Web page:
With coins, you’re selling a lot of lots, which means that you have to take bids, period. There are more lots in coin (and currency) auctions than in the auctions for any other type of collectible we sell, and neither the bidders nor anyone working the auction wants to be up until dawn when there are a lot of lots to sell. In practice, coin and currency auctions roll along at roughly twice the speed of the others.
The process of calling an auction requires you to think on your feet, literally. You need to know the bidding rules and the increments – and half increments – backwards and forwards. This is easier said than done when someone places a cut bid when the current bid is $3,750 and you’re calling for $4,000. You need to be able to hold an audience both in the room and over HeritageLIVE; if you put the bidders to sleep, they’re not going to be able to bid (“Sir, was that a yawn or a bid?”). Above all, you need to be fair and to get things right – and to not let things go to hell when something goes wrong. And you need to do all this and ask for bids at the same time.
Thankfully, we have good people to make sure that the auction goes smoothly. Generally, three people are on the podium – the auctioneer in the center, flanked by one person running the book – that is, the bids that come through http://www.ha.com/, as well as mail, fax, and other written bids – and the other running HeritageLIVE bidding.
We open the lot at the same amount that shows up as the current bid on the Website, although if there are also proxy bids through HeritageLIVE, the bid on the floor will rise very quickly. At that point, live HeritageLIVE bids, floor bids, and phone bids might come in. Some lots just open and close. Other times, the bidding can be intense, and I’m just trying to make sure I see and recognize all the bids.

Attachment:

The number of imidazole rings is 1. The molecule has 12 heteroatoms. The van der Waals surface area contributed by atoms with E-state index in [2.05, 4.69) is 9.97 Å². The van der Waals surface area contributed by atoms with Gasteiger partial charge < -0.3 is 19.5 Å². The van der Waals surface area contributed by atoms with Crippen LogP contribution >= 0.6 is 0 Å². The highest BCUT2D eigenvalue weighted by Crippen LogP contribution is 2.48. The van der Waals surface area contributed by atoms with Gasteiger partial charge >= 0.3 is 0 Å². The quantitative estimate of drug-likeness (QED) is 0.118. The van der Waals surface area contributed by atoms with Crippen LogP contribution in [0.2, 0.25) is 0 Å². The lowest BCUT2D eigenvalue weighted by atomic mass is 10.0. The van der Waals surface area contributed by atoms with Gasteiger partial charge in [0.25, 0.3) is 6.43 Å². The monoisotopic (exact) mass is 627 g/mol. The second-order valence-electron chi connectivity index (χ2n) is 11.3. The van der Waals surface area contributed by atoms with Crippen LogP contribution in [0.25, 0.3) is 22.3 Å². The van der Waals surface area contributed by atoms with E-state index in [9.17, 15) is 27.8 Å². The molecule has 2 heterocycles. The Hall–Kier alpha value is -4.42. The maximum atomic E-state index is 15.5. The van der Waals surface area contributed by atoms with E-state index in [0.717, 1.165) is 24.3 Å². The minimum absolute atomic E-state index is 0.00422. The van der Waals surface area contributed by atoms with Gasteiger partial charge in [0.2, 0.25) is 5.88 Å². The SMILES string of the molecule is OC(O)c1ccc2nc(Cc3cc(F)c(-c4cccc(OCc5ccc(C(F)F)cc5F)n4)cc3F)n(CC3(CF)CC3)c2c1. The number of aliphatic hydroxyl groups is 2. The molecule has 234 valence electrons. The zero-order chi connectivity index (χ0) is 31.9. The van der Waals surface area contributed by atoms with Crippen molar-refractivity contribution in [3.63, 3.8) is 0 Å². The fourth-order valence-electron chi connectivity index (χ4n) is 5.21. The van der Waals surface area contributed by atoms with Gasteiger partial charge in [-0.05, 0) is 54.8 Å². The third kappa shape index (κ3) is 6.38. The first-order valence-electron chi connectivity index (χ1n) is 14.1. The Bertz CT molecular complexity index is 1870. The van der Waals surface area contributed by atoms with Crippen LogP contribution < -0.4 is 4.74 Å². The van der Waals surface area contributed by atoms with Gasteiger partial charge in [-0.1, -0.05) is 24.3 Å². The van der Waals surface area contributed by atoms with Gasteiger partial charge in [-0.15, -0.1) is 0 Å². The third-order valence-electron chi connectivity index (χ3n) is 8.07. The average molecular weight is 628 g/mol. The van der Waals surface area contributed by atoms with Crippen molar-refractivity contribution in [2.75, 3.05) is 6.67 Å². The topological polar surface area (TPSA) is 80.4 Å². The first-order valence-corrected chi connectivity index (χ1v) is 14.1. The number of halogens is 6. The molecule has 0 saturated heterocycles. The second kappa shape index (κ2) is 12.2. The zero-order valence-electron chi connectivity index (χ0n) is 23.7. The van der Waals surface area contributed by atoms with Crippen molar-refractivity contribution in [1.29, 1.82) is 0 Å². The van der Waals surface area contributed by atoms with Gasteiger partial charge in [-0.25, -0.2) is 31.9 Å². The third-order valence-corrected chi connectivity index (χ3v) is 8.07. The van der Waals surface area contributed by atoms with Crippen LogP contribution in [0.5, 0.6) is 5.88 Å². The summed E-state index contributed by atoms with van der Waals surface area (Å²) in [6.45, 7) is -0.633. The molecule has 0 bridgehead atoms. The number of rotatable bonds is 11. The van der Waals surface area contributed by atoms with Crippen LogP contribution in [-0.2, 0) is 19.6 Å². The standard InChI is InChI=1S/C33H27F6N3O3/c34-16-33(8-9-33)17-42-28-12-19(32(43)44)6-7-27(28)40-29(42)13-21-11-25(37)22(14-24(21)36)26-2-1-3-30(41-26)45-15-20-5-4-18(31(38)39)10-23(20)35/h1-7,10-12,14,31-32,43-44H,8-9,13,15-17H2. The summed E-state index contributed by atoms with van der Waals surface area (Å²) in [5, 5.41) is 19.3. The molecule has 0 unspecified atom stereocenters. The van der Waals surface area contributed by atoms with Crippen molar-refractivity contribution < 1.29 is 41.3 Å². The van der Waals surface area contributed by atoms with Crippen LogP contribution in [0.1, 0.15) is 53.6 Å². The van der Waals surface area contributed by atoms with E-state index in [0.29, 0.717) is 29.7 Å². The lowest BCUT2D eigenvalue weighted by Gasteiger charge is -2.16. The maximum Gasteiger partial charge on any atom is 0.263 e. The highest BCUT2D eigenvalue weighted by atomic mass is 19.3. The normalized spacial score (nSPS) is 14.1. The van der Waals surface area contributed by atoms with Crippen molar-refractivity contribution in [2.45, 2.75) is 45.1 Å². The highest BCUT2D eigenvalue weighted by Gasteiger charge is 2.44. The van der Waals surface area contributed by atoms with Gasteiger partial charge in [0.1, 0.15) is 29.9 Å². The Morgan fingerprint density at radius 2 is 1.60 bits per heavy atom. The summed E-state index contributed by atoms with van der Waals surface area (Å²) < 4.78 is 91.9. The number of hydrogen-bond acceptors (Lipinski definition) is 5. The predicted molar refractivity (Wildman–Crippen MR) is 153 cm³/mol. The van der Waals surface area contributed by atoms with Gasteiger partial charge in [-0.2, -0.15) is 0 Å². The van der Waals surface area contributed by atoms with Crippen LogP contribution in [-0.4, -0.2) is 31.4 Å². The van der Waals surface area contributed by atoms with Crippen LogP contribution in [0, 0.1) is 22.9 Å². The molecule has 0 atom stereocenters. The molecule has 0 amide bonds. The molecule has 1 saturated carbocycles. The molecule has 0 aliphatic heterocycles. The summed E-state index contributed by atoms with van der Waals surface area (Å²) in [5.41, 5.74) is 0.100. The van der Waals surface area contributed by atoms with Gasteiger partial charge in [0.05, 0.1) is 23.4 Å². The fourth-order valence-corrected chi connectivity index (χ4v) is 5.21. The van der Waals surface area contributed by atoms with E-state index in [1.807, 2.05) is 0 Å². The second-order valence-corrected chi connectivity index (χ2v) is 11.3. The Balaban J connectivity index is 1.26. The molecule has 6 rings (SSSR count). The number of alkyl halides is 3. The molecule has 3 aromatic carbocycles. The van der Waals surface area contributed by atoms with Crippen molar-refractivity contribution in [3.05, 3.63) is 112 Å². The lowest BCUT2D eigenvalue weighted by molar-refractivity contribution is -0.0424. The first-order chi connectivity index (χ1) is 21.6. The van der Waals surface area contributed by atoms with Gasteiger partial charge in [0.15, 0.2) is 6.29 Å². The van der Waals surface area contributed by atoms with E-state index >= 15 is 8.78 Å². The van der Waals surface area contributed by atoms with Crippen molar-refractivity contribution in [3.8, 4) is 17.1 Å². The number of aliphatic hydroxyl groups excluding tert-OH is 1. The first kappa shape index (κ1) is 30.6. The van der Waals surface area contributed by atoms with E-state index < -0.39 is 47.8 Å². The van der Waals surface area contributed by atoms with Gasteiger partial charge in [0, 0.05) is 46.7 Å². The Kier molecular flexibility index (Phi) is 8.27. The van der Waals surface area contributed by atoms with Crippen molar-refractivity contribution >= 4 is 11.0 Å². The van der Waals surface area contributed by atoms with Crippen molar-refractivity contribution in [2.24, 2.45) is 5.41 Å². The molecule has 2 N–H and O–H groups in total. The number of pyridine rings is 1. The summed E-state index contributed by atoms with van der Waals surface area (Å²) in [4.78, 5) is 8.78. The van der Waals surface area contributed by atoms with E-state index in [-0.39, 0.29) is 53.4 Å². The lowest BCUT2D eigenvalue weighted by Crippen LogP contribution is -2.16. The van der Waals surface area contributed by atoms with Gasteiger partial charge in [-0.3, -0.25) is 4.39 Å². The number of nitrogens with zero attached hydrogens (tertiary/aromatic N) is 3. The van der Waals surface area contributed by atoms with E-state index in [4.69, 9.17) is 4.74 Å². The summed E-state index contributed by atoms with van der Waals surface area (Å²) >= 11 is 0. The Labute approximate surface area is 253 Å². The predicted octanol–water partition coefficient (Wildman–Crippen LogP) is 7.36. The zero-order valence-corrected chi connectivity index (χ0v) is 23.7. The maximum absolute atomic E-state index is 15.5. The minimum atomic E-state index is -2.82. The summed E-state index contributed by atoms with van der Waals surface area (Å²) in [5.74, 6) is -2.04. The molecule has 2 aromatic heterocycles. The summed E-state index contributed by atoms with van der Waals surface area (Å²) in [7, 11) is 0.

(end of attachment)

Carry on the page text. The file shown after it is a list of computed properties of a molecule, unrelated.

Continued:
I called the eagles (no, Don Henley did not answer) and Liberty twenties; Bob Korver handled the rest of the session. There wasn’t really a huge amount of bidding activity during the session – there were some battles between HeritageLIVE bidders, as always, and there were a number of floor bids, but there wasn’t the kind of back and forth bidding that had taken place at the Sports and Autographs auctions I’d called earlier this month.
The lots seemed to roll along fairly quickly, although at one point, Jacob Walker handed me a note that said that I was only auctioning 100 lots an hour, which translates to: “Yikes, we’ll be here all night!”
It turns out I was going substantially faster than that, although still not as quickly as I would have liked – 200 lots in an hour is probably about right in a coin auction, and I was maybe 20% slower than that. Yes, I’ve done the math; that makes for an average 18 second lot time, which seems (and is) really fast, but again, we want to sell everything before the roosters start waking up.
If you were watching me in action on HeritageLIVE, I sincerely hope the video didn’t freeze, and I apologize for any damage your computer monitor may have suffered. My face is best suited for the telephone, largely because radio doesn’t want me.
Still, from a personal standpoint, I thought I did Okay – only one error that I know of, and that was in the bidder’s favor. Most importantly, most everything sold, and the prices looked pretty good.